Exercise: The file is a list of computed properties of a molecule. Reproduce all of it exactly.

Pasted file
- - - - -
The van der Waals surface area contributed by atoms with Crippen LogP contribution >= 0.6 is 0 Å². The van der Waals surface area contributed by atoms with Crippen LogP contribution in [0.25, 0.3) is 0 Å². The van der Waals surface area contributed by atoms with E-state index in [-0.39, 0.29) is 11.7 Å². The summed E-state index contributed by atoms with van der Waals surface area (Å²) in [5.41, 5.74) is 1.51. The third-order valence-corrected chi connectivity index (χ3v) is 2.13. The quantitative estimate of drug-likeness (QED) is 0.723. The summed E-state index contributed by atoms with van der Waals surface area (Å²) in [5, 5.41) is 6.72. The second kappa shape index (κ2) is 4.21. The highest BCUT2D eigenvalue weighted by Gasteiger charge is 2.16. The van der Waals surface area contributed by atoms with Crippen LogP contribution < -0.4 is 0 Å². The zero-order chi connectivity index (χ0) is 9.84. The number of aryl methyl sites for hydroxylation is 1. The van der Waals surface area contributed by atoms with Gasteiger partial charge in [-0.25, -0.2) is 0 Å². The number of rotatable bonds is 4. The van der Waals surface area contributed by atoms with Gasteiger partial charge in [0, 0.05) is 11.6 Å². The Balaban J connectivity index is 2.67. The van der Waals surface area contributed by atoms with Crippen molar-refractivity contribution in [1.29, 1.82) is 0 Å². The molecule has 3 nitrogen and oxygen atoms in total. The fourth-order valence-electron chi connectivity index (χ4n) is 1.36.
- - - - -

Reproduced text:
The van der Waals surface area contributed by atoms with Crippen LogP contribution >= 0.6 is 0 Å². The van der Waals surface area contributed by atoms with Crippen LogP contribution in [0.25, 0.3) is 0 Å². The van der Waals surface area contributed by atoms with E-state index in [-0.39, 0.29) is 11.7 Å². The summed E-state index contributed by atoms with van der Waals surface area (Å²) in [5.41, 5.74) is 1.51. The third-order valence-corrected chi connectivity index (χ3v) is 2.13. The quantitative estimate of drug-likeness (QED) is 0.723. The summed E-state index contributed by atoms with van der Waals surface area (Å²) in [5, 5.41) is 6.72. The second kappa shape index (κ2) is 4.21. The highest BCUT2D eigenvalue weighted by Gasteiger charge is 2.16. The van der Waals surface area contributed by atoms with Crippen LogP contribution < -0.4 is 0 Å². The zero-order chi connectivity index (χ0) is 9.84. The number of aryl methyl sites for hydroxylation is 1. The van der Waals surface area contributed by atoms with Gasteiger partial charge in [-0.25, -0.2) is 0 Å². The number of rotatable bonds is 4. The van der Waals surface area contributed by atoms with Gasteiger partial charge in [0, 0.05) is 11.6 Å². The Balaban J connectivity index is 2.67. The van der Waals surface area contributed by atoms with Crippen molar-refractivity contribution in [1.29, 1.82) is 0 Å². The molecule has 3 nitrogen and oxygen atoms in total. The fourth-order valence-electron chi connectivity index (χ4n) is 1.36.